The Israeli consulate in Boston sent hostile messages on Twitter to a Jewish journalist after he tweeted criticism over the way an American news agency was covering last week's escalation in the Gaza Strip.
Dan Cohen, who works for RT America, a television station funded by the Russian government, said the news agency The Associated Press was "whitewashing the crimes of Israel" and claimed this was despite the fact that Israeli weapons fire had been directed at an AP journalist in Gaza.
Cohen's criticism of the AP was shared on social media by pro-Palestinian activists. Following Cohen's tweet and the exposure it received by being shared, Cohen said he began receiving private messages from the official Twitter account of the Israeli consulate in Boston accusing him of being "a disgrace to Americans and Jews everywhere."
Referring to the pro-Palestinian Electronic Intifada website, another message sent from the consulate stated: "Getting retweeted by the founder of ElectronicIntifada must feel like cognitive dissonance, eh?"
Responding to a Haaretz inquiry, the spokesman for the Israeli Foreign Ministry in Jerusalem, Emmanuel Nahshon, called the messages from the consulate "incorrect and inappropriate conduct" and added: "We have a brought it to the attention of the [consulate] and have ask that discourse of such a nature be avoided."
- Israel closer than ever to controlling part or all of Gaza, strategic affairs minister says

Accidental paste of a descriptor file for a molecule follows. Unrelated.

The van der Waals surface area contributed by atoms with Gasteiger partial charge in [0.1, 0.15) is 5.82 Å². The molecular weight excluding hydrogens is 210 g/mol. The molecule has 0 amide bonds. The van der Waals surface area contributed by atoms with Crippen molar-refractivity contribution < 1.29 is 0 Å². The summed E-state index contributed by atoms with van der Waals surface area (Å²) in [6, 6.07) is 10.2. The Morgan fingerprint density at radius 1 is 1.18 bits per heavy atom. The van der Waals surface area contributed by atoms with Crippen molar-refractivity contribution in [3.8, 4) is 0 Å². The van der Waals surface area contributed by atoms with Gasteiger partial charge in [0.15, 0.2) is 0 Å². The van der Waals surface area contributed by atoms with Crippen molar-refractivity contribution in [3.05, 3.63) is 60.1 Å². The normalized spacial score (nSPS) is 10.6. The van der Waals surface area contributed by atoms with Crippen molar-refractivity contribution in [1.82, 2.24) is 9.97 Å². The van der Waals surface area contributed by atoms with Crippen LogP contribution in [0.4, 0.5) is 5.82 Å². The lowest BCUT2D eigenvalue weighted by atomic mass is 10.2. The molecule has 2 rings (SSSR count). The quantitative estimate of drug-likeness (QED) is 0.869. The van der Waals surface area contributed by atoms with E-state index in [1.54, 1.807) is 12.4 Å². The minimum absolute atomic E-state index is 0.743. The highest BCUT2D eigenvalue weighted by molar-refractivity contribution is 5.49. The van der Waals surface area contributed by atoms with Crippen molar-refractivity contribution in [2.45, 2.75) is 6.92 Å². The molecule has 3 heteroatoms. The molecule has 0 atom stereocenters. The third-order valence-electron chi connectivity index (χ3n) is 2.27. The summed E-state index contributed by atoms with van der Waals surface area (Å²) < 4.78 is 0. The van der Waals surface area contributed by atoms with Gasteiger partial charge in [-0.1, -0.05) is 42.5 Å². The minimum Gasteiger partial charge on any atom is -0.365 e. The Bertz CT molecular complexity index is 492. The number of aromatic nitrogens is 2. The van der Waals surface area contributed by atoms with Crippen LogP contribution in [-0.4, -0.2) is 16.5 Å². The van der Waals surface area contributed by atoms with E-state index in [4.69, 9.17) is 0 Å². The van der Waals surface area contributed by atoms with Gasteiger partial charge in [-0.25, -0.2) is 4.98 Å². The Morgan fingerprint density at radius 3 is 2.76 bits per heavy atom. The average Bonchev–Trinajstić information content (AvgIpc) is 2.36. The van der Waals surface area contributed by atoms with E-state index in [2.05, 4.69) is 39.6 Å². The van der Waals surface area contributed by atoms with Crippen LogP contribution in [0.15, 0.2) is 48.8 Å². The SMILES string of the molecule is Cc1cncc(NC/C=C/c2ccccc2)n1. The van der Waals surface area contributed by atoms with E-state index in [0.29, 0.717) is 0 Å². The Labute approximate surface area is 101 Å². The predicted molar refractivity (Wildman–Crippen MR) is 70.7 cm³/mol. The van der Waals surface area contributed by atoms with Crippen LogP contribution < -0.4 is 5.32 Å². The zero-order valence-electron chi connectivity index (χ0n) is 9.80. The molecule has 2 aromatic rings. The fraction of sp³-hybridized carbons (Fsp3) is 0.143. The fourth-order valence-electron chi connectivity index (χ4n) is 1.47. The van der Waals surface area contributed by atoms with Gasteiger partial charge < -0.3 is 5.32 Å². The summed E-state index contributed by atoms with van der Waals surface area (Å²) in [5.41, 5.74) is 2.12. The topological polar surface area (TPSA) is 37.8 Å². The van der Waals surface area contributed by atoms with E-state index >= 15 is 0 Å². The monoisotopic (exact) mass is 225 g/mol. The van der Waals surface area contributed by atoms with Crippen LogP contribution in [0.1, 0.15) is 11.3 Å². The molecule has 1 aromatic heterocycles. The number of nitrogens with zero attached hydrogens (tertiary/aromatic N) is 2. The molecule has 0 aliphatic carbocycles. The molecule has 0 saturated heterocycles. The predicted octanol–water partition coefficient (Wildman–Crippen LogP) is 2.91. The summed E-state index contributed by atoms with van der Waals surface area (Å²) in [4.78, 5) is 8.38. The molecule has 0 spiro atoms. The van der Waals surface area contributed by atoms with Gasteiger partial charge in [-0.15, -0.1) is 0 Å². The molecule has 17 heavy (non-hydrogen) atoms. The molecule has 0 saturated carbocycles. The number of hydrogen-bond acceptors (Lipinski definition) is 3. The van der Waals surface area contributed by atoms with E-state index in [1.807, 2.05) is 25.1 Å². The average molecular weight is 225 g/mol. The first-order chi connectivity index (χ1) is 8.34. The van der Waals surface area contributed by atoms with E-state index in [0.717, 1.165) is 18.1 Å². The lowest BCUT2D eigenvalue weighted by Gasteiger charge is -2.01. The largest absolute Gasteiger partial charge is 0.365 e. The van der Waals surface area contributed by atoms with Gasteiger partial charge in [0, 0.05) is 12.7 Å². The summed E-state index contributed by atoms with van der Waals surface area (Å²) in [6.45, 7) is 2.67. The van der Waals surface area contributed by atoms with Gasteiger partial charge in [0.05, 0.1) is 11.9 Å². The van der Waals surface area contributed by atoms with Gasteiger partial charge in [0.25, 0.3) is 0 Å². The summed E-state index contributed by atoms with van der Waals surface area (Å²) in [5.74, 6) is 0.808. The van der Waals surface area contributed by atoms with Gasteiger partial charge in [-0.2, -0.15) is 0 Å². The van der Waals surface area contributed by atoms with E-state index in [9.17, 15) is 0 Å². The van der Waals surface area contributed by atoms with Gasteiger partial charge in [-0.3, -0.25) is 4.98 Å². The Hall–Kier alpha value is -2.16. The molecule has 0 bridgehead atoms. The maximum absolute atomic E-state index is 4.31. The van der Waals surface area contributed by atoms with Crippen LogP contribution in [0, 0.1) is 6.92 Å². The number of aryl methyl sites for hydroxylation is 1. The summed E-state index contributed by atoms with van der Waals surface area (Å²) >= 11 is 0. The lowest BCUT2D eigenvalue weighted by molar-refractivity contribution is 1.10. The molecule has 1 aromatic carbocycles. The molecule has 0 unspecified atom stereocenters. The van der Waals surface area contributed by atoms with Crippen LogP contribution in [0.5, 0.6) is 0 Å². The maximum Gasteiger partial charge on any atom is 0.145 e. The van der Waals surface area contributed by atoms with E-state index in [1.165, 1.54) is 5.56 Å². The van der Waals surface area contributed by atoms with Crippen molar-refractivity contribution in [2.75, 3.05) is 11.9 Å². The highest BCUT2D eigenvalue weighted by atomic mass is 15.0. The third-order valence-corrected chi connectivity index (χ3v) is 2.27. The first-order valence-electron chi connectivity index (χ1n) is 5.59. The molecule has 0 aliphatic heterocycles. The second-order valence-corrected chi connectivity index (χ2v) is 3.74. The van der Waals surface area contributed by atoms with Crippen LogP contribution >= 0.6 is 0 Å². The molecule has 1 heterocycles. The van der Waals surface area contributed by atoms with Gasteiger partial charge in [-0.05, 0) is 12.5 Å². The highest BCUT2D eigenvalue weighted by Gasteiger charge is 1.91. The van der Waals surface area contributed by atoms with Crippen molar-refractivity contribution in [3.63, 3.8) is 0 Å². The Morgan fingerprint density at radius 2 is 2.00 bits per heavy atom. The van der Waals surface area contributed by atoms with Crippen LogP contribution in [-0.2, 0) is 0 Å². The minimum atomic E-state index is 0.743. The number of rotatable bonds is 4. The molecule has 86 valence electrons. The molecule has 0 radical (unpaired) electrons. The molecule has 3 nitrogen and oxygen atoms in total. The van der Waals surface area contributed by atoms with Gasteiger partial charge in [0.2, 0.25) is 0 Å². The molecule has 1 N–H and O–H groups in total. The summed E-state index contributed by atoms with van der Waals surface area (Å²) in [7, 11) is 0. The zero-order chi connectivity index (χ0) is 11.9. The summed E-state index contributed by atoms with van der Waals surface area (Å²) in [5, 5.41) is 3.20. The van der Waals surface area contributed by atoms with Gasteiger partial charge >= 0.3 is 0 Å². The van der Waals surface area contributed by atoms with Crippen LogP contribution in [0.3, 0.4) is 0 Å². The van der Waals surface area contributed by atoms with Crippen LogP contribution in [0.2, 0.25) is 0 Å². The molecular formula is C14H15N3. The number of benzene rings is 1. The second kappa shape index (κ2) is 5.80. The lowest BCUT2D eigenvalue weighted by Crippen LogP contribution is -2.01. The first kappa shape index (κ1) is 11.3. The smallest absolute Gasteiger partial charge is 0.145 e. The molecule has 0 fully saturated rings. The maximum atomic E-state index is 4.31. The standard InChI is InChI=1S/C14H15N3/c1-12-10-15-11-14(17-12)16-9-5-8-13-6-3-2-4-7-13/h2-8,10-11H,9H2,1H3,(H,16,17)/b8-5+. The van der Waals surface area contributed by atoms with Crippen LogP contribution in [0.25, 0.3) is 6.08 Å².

- When the army is the moral compass
- Gaza’s fatal ritual: relentless protests, steady casualties
Later, the consulate tweeted that the "message was sent by a former employee who no longer works with the consulate, and accidentally sent this message from the consulate's account rather than his personal account."
The private messages from the consulate were posted on the Moscow-based RT website, which identified the retweet of Cohen as apparently coming from Ali Abunimah, a co-founder of the Electronic Intifada website, an independent online publication which covers the Israeli-Palestinian conflict.
The Associated Press reported this week that one of its cameramen, Rashed Rashid, was shot in the leg Monday while covering a demonstration in the Gaza Strip near the Israeli border, and said he was far from the protesters at the time and was wearing a protective vest with the world "PRESS" on it.
"Co-workers said the fire appeared to come from the Israeli side of the border. The Israeli military said it was investigating the incident," the AP report stated.